The boys talked about family members who were taken; uncles whisked away, fathers snatched out of the potato garden in the early morning hours.  They talked about family members who are still missing and about others who were mercifully released.

They also told stories of children forced into servitude for the LRA, walking for days with heavy loads balanced on their heads.  A single utterance hinting at hunger or fatigue meant a sure and swift death.

The boys told horrific stories that I can’t even bring myself to type because the malevolent inhumanity of it burns in my stomach and causes hot vomit to sizzle in my throat.

It’s fitting to me that the new campus is built in what was once one of the most violent and unstable areas in Northern Uganda.  The heart of the school is their dedication to love and justice and I can’t think of a more fitting place to make such a declaration.

On our way home Sunday, Colin and I walked part of the road used by the night traveling children.  Two of the boys escorted us and I couldn’t help but sneak peeks at their faces, imagining younger versions of them making this walk in the dead of night.  We walked about a mile before flagging down bodas that took us the remaining nine miles back into Gulu.

Sunday night my heart was heavy, weighing me down in my sleep as the boys’ stories came to life in my nightmares.

Every good teacher learns from his or her students.  Here in Uganda, I’m eager to learn how these children walked the darkest road and arrived at this destination, to a time and place where laughing is like breathing.

A Room With A View

I left CSI: Bathroom on the second day in Gulu, moving up two floors into the only other vacant room in the hotel.

This room isn’t perfect either, but I no longer fear that my shower is going to come alive at night or that the toilet is going to inflict a disease on me.

My sink doesn’t work, but at least the faucet is attached to the wall so that I hold out hope that it will work one of these days.  It makes a great bathroom storage area for flowery headbands and other bathroomly things.

There’s no electricity in my bathroom which is actually okay, because even the thought of makeup vanishes in the sweat that begins each morning and only ceases when I lay down on top of the cool sheet at night.

The other benefit of no electricity in the bathroom is that I can’t be bothered to even attempt to tame my curls, which have taken on a life, and perhaps a solar system, of their own.  From what I can see out of my peripheral vision, the force grows stronger with my hair every day.  Only time will tell if it remains fairly well-behaved or if it turns to the dark side.  I think it’s going to be the dark side because anytime one clearly sees their hair from the periphery, that hair is clearly up to no good.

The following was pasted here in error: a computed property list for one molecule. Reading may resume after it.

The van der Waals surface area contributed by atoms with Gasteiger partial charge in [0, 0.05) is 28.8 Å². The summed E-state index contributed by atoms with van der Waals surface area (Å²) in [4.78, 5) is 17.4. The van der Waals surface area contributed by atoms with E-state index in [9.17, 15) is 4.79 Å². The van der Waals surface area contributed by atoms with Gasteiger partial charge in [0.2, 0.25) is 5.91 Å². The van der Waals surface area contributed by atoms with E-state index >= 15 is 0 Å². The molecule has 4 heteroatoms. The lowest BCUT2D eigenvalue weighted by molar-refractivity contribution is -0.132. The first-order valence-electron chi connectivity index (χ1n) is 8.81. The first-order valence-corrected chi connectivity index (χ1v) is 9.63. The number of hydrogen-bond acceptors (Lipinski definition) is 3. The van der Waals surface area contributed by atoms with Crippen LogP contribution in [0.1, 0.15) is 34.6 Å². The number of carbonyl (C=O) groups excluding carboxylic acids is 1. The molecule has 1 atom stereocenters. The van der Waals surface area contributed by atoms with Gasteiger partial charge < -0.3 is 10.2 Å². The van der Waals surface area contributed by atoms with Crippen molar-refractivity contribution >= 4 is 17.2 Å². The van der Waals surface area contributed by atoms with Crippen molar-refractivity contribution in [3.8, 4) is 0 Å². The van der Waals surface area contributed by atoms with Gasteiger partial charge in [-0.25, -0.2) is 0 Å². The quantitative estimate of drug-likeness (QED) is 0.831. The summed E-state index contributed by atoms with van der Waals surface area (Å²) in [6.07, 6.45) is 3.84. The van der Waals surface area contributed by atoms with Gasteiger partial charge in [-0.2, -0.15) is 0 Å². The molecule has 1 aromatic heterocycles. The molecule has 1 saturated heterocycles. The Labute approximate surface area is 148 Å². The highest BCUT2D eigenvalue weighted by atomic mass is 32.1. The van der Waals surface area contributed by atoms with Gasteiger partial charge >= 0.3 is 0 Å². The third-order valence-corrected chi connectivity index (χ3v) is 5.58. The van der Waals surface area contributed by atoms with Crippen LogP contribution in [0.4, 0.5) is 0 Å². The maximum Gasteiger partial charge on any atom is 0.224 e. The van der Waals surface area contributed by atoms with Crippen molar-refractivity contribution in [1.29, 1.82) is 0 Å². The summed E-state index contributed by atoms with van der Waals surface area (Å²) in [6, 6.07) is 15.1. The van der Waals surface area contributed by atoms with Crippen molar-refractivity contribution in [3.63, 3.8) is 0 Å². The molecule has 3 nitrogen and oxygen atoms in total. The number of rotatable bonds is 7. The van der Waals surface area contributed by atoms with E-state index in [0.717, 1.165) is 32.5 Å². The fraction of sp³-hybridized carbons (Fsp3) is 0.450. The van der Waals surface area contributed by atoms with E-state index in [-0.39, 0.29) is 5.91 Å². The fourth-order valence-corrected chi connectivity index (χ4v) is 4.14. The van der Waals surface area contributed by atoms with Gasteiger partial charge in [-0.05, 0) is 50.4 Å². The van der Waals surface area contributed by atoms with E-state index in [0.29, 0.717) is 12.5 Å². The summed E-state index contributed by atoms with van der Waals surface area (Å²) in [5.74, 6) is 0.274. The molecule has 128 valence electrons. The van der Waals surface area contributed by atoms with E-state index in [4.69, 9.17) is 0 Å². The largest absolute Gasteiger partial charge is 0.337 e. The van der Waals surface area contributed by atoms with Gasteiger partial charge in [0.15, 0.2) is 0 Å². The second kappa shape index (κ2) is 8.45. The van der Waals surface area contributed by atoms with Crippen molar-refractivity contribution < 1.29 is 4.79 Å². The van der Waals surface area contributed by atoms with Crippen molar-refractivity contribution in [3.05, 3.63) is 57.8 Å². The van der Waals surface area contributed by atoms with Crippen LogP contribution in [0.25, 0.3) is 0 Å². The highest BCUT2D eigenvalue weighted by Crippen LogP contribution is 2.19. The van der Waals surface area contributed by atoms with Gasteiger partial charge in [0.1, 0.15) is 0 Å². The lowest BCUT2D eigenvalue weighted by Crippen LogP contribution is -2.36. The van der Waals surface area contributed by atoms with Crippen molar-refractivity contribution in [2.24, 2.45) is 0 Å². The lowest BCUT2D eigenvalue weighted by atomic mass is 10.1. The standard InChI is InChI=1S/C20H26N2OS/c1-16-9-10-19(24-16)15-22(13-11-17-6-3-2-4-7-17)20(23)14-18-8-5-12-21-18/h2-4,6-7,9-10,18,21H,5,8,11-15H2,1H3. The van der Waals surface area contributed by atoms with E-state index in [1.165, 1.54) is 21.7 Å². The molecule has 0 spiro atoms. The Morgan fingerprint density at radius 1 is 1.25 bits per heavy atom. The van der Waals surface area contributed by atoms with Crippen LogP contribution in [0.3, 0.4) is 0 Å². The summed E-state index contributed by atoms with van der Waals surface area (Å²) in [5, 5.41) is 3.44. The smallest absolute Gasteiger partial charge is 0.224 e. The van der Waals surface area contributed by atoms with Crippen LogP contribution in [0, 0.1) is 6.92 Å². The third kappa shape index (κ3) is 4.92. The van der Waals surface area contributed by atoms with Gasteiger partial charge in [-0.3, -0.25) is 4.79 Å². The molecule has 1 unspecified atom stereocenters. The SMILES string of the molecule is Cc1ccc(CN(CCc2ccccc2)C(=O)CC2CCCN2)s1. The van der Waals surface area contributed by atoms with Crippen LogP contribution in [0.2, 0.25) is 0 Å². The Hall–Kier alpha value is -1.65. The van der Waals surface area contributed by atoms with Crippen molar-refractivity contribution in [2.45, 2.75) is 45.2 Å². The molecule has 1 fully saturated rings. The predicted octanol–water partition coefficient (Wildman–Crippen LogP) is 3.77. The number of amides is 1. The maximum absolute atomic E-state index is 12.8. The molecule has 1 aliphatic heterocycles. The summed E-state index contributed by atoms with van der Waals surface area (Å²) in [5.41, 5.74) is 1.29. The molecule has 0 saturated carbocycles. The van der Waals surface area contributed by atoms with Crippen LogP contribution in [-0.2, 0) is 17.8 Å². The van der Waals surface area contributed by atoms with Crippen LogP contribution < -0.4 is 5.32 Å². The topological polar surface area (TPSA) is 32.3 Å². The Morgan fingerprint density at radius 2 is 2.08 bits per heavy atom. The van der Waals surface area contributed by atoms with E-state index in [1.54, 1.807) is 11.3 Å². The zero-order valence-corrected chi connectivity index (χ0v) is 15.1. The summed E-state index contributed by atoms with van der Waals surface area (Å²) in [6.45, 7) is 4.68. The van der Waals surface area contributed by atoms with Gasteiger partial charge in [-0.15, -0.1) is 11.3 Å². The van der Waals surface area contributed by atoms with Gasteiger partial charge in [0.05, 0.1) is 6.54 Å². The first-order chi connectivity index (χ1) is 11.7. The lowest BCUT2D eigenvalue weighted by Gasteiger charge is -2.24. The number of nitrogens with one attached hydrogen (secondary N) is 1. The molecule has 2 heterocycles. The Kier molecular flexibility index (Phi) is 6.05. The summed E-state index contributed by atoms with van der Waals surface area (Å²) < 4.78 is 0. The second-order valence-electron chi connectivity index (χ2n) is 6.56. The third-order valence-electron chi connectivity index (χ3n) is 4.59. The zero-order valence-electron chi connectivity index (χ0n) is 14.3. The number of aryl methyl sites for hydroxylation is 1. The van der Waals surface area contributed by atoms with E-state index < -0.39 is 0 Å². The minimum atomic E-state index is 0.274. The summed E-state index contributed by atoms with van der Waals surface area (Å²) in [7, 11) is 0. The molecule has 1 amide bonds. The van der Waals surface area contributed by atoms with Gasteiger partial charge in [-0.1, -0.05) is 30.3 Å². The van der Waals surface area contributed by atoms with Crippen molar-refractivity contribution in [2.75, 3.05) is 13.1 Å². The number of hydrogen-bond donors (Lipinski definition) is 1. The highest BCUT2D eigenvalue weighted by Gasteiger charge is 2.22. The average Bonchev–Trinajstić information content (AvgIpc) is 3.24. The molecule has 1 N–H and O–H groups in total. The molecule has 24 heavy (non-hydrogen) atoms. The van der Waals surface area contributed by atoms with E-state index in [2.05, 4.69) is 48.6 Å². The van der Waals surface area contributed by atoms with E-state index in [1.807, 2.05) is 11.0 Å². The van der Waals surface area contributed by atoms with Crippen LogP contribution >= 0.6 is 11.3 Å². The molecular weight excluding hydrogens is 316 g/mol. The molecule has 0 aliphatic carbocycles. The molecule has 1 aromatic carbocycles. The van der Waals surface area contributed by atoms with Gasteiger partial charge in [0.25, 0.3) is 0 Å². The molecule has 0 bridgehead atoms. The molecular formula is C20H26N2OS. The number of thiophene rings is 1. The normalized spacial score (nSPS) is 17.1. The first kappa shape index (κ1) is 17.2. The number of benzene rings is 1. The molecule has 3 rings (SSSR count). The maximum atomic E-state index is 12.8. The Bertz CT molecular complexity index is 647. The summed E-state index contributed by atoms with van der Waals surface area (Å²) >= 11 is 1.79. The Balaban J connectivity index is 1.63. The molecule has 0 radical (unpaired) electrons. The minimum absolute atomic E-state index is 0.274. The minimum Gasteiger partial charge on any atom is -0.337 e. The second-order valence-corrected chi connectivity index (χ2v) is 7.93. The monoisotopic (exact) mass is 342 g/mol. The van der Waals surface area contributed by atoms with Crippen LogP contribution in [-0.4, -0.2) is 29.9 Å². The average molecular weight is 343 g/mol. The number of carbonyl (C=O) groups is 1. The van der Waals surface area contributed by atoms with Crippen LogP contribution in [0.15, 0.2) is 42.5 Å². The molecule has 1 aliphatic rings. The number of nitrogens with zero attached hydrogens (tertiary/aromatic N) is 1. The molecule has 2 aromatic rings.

But cold water, and on rare occasions even hot water, flows freely from the shower head and the toilet no longer causes me nightmares.

And check out my dresser/closet/pantry/medicine cabinet/table complete with chair.

Perhaps my favorite thing about my new room is the view.  I look out on Gulu now, out onto buildings under construction.  The rhythm of hammers is the heartbeat of a town rebuilding herself, one nail at a time.

From my window I see houses and huts side by side, the new and the old married here.

Gulu is up to become a city this year.  She would be the second official city in Uganda.  Gulu residents are excited at the prospect of more industry and municipalities that reach the outskirts of town.  They hope Gulu will become like Kampala, a polluted, crowded, noisy racket of a city.  I want what’s best for Gulu and I’m just not sure bigger is always better.  So for now, I’ll relish the clink of hammers and enjoy my view of small, kindhearted Gulu.

Finding Beauty. Ahem.

This was my hotel room in Entebbe where I spent my first night in Africa.  It was a lovely room with a bed I sank into before falling asleep to the sounds of Africa outside my window and the hum of the fan cutting through the humid air.  It’s fitting that I was in Suite 16.  It just sounds right, doesn’t it?  After two days of traveling, I took great delight in this oasis.  In the morning I had a hot shower and enjoyed a breakfast cooked just for me.  It was a shame I’d only be spending the one night there and another night upon my return to the airport at the end of the month.

In Gulu, I expected my room to be the same caliber.  Here’s a shot of my toilet in Gulu.


I’m sorry I didn’t mean to frighten you.  Quick, try to think of pretty flowers or cute bunnies or something.  Try not to think about how my toilet looks like a crime scene.

While staying here, I’ve been thinking a lot about Ryan and his lotus tattoo.  Part of the adventure is finding beauty in unexpected places, right?  Right???

So the beauty of this toilet is that it flushes and because I’m a girl I don’t actually face the horror of the back of the toilet when I squat to do my business.

You looked at the toilet picture again, didn’t you?  Sorry.